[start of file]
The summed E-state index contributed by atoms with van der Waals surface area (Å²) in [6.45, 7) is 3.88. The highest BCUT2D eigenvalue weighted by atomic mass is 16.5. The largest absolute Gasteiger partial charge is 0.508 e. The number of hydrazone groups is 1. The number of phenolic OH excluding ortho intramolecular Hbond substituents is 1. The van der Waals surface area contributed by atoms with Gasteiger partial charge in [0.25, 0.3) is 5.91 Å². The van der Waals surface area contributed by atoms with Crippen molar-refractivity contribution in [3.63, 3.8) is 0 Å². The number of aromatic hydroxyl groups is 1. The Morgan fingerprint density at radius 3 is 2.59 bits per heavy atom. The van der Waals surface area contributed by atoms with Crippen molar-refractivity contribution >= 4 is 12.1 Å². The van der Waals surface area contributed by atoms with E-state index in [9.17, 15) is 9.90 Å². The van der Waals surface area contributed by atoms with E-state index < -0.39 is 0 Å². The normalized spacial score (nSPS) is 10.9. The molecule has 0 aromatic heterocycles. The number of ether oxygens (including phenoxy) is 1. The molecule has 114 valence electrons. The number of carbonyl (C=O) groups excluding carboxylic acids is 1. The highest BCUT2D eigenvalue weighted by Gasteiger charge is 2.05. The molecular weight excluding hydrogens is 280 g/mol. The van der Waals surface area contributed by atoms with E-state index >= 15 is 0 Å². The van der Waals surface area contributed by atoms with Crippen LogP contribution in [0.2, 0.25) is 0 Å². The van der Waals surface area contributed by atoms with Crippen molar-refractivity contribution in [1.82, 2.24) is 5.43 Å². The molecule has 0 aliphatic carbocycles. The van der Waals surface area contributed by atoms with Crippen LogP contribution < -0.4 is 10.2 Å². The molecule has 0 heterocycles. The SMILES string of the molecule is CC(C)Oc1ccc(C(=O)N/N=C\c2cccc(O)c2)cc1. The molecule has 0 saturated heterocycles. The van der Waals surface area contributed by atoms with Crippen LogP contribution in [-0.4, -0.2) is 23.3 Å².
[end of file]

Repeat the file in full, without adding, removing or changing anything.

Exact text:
The summed E-state index contributed by atoms with van der Waals surface area (Å²) in [6.45, 7) is 3.88. The highest BCUT2D eigenvalue weighted by atomic mass is 16.5. The largest absolute Gasteiger partial charge is 0.508 e. The number of hydrazone groups is 1. The number of phenolic OH excluding ortho intramolecular Hbond substituents is 1. The van der Waals surface area contributed by atoms with Gasteiger partial charge in [0.25, 0.3) is 5.91 Å². The van der Waals surface area contributed by atoms with Crippen molar-refractivity contribution in [3.63, 3.8) is 0 Å². The number of aromatic hydroxyl groups is 1. The Morgan fingerprint density at radius 3 is 2.59 bits per heavy atom. The van der Waals surface area contributed by atoms with Crippen molar-refractivity contribution >= 4 is 12.1 Å². The van der Waals surface area contributed by atoms with E-state index in [9.17, 15) is 9.90 Å². The van der Waals surface area contributed by atoms with E-state index < -0.39 is 0 Å². The normalized spacial score (nSPS) is 10.9. The molecule has 0 aromatic heterocycles. The number of ether oxygens (including phenoxy) is 1. The molecule has 114 valence electrons. The number of carbonyl (C=O) groups excluding carboxylic acids is 1. The highest BCUT2D eigenvalue weighted by Gasteiger charge is 2.05. The molecular weight excluding hydrogens is 280 g/mol. The van der Waals surface area contributed by atoms with E-state index >= 15 is 0 Å². The van der Waals surface area contributed by atoms with Crippen LogP contribution in [0.2, 0.25) is 0 Å². The van der Waals surface area contributed by atoms with Crippen molar-refractivity contribution in [1.82, 2.24) is 5.43 Å². The molecule has 0 aliphatic carbocycles. The van der Waals surface area contributed by atoms with Crippen LogP contribution < -0.4 is 10.2 Å². The molecule has 0 heterocycles. The SMILES string of the molecule is CC(C)Oc1ccc(C(=O)N/N=C\c2cccc(O)c2)cc1. The molecule has 0 saturated heterocycles. The van der Waals surface area contributed by atoms with Crippen LogP contribution in [-0.4, -0.2) is 23.3 Å².